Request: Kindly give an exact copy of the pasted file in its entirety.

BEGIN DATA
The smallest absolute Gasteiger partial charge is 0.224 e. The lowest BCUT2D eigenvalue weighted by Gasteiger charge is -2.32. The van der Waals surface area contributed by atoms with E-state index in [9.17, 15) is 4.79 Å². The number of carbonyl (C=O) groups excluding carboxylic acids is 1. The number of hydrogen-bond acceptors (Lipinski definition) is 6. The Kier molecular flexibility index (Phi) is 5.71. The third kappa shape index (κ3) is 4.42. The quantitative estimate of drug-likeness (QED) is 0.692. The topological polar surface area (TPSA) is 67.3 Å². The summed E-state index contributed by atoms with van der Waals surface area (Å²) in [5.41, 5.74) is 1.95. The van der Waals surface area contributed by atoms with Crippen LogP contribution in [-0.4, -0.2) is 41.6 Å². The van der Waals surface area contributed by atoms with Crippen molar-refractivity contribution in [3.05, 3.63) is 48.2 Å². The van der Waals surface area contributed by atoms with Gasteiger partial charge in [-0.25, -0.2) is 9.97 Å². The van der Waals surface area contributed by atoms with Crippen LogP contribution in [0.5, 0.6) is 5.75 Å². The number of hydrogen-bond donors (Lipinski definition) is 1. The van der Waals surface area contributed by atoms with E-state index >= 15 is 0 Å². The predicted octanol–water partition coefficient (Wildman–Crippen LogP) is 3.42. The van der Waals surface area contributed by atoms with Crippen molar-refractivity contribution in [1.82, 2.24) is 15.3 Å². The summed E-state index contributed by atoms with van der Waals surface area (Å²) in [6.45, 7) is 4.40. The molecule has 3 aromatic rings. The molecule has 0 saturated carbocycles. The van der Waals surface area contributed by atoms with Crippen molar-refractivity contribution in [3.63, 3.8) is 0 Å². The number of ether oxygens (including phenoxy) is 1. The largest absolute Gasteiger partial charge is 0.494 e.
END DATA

The smallest absolute Gasteiger partial charge is 0.224 e. The lowest BCUT2D eigenvalue weighted by Gasteiger charge is -2.32. The van der Waals surface area contributed by atoms with E-state index in [9.17, 15) is 4.79 Å². The number of carbonyl (C=O) groups excluding carboxylic acids is 1. The number of hydrogen-bond acceptors (Lipinski definition) is 6. The Kier molecular flexibility index (Phi) is 5.71. The third kappa shape index (κ3) is 4.42. The quantitative estimate of drug-likeness (QED) is 0.692. The topological polar surface area (TPSA) is 67.3 Å². The summed E-state index contributed by atoms with van der Waals surface area (Å²) in [5.41, 5.74) is 1.95. The van der Waals surface area contributed by atoms with Crippen LogP contribution in [-0.4, -0.2) is 41.6 Å². The van der Waals surface area contributed by atoms with Crippen molar-refractivity contribution in [3.05, 3.63) is 48.2 Å². The van der Waals surface area contributed by atoms with Gasteiger partial charge in [-0.25, -0.2) is 9.97 Å². The van der Waals surface area contributed by atoms with Crippen LogP contribution in [0.5, 0.6) is 5.75 Å². The number of hydrogen-bond donors (Lipinski definition) is 1. The van der Waals surface area contributed by atoms with E-state index >= 15 is 0 Å². The predicted octanol–water partition coefficient (Wildman–Crippen LogP) is 3.42. The van der Waals surface area contributed by atoms with Crippen molar-refractivity contribution in [1.82, 2.24) is 15.3 Å². The summed E-state index contributed by atoms with van der Waals surface area (Å²) in [6.45, 7) is 4.40. The molecule has 3 aromatic rings. The molecule has 0 saturated carbocycles. The van der Waals surface area contributed by atoms with Crippen molar-refractivity contribution in [3.63, 3.8) is 0 Å². The number of ether oxygens (including phenoxy) is 1. The largest absolute Gasteiger partial charge is 0.494 e.